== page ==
4. Video Links: Enhance learning through multimedia experiences with carefully curated video links that reinforce key concepts.
  5. Influencer Marketing Lesson: Explore the modern landscape of influencer marketing and equip students with the critical thinking skills to navigate advertising messages.
  6. Group Work Stations: Foster collaboration and dialogue with group work stations that encourage peer-to-peer learning and interactive discussions.
  7. Graphic Organizers: Help students organize their thoughts and ideas visually, promoting deeper understanding and engagement with the content.
  8. Pre-Made Google Slideshow: Seamlessly integrate technology into your lessons with our pre-made Google Slideshow that’s ready to use.
  9. Print & Digital Formats: Cater to your classroom’s needs with both print and digital formats, ensuring accessibility and flexibility.

You can find this Middle School Digital Citizenship Unit on Teachers Pay Teachers USD or Shopify CAD.

Let’s discuss a student’s most coveted item: their smartphone. 

This Smartphone Addiction Non-Fiction Article is designed to educate your students about the signs of smartphone addiction while providing valuable suggestions for fostering healthy smartphone habits – all in an engaging way. 

This non-fiction article includes not only regular and modified versions of the article but also comprehension questions and post-reading activities. Here’s what one teacher has to say about this article: 

“First of all, the topic has the attention of my students as they want to defend their use of phones. Second, the formats and extra resources here make this a well-formatted nonfiction text to study and gave ample opportunity for student to practice nonfiction reading skills. It fit nicely with some other articles we read, and this gave a platform for strong discussion. Again, their work is superb!” – Terry J.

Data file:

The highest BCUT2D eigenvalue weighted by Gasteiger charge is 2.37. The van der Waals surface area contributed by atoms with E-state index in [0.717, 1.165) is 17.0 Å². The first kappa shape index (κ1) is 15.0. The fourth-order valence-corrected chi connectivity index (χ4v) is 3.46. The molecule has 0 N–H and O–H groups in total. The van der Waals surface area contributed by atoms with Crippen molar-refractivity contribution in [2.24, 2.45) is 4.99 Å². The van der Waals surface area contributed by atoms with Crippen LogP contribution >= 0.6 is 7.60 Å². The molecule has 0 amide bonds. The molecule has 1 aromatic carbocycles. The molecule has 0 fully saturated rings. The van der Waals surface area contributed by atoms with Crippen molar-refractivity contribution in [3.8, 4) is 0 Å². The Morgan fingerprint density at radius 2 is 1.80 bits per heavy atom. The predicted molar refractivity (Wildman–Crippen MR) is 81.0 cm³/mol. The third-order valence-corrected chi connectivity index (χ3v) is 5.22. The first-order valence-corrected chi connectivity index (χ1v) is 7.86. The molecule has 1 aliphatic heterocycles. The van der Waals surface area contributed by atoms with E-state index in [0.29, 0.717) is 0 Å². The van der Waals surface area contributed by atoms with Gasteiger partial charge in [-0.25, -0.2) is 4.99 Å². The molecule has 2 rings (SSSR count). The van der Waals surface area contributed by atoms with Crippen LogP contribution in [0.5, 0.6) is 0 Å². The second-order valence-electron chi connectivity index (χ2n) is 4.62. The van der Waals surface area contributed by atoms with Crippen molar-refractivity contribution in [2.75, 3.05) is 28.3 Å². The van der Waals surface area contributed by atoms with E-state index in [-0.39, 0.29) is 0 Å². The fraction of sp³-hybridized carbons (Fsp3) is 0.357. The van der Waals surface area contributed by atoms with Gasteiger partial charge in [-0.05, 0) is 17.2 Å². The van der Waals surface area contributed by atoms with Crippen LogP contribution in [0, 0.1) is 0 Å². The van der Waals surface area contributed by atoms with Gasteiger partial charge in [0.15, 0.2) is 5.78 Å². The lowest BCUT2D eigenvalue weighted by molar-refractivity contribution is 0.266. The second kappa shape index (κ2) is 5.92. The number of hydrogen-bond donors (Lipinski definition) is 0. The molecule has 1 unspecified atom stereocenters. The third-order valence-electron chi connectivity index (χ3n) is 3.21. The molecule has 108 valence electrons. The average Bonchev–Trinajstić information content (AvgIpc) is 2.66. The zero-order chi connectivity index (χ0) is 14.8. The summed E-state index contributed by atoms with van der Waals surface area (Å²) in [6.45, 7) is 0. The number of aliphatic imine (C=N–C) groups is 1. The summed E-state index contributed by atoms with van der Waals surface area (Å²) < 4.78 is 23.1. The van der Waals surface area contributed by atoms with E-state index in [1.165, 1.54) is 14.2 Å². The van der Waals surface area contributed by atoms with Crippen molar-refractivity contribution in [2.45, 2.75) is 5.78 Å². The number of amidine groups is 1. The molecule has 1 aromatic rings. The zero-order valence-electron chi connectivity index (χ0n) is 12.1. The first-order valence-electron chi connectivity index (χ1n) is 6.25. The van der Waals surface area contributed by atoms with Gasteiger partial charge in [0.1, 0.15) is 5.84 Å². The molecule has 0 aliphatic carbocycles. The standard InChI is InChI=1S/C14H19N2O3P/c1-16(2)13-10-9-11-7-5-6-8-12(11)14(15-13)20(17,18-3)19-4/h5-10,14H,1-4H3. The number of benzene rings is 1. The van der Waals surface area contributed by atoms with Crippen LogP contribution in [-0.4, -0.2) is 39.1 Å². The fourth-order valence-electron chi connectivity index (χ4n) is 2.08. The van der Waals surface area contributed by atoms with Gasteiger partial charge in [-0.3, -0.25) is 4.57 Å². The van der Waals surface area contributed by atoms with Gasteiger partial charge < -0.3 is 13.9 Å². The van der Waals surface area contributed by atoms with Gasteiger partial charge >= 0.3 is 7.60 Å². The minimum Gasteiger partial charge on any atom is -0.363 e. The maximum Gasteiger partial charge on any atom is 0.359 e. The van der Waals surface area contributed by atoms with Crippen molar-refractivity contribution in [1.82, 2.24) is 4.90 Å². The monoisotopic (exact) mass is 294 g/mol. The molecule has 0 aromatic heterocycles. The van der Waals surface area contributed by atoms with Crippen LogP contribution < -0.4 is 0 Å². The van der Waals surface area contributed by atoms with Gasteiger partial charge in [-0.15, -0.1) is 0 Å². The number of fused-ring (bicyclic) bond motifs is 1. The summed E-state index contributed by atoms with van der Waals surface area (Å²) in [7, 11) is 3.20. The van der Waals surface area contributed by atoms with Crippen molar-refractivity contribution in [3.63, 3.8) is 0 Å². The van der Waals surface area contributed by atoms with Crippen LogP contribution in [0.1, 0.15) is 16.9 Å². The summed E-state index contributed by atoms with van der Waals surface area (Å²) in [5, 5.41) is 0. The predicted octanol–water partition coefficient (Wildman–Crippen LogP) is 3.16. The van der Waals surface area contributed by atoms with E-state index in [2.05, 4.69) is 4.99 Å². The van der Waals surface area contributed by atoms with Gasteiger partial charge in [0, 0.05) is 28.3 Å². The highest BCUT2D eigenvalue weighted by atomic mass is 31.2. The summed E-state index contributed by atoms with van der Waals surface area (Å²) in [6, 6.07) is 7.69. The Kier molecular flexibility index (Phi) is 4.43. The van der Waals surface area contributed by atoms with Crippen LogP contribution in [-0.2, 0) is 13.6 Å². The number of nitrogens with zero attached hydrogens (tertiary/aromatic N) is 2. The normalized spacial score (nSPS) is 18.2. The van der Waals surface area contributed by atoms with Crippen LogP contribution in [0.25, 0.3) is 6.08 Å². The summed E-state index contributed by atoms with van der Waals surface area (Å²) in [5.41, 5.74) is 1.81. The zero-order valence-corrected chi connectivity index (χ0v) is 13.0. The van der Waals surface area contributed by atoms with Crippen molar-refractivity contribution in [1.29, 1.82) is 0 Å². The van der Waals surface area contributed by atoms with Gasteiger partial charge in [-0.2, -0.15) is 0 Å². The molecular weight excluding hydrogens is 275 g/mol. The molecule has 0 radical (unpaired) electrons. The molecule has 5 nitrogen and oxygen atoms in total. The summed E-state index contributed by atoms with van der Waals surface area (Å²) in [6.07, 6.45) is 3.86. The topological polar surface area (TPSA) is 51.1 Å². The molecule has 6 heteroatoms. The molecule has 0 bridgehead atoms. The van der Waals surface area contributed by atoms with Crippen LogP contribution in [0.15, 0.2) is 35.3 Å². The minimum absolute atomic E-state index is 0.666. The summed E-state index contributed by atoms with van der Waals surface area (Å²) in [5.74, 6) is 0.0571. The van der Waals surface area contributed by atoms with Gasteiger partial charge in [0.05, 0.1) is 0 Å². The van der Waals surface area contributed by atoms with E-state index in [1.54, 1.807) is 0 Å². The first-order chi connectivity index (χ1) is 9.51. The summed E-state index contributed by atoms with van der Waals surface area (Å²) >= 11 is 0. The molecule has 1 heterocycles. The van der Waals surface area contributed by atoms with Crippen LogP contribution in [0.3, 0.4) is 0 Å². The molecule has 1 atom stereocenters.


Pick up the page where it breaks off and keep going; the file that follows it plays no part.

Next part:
You can find the Smartphone Addiction Non-Fiction Article on Teachers Pay Teachers USD and Shopify CAD

 

To dive deeper into smartphone addiction, you can go through the Smartphone Addiction Media Literacy & Consumer Awareness lesson. Students will first go over why consumer awareness is so important. Then, after taking a brief look at their own phone habits, the class will read articles about phone addiction, parental controls, and how to learn to unplug. 

The Smartphone Addiction Media Literacy & Consumer Awareness lesson also has comprehension questions, journal entries, and more to get students really understanding the importance of this concept. There is a quiz to test what they have learned, plus extension activities that will have students looking closer at their cellphone usage, talking to others about smartphones (and the time before smartphones), and more. 

Tayler V says, “This resource is a great connection between media literacy and technology safety (in health education). It sparked awesome classroom discussions!”

You can get the Smartphone Addiction Media Literacy & Consumer Awareness Lesson on Teachers Pay Teachers USD and Shopify CAD

Lastly, when it comes to smartphones, students can learn more about the applications they use and see how safe they really are with this Smartphone App Privacy Media Literacy & Consumer Awareness lesson. Just like the previous lesson, the importance of media literacy and consumer awareness is reinforced, and students will look into ways they can make their phones more secure, as well as learn what data their phones might be giving to other people. 

Tralanya W. says, “My students loved this assignment! I love the subject matter and chose this lesson because the students enjoy lessons that they can relate to.”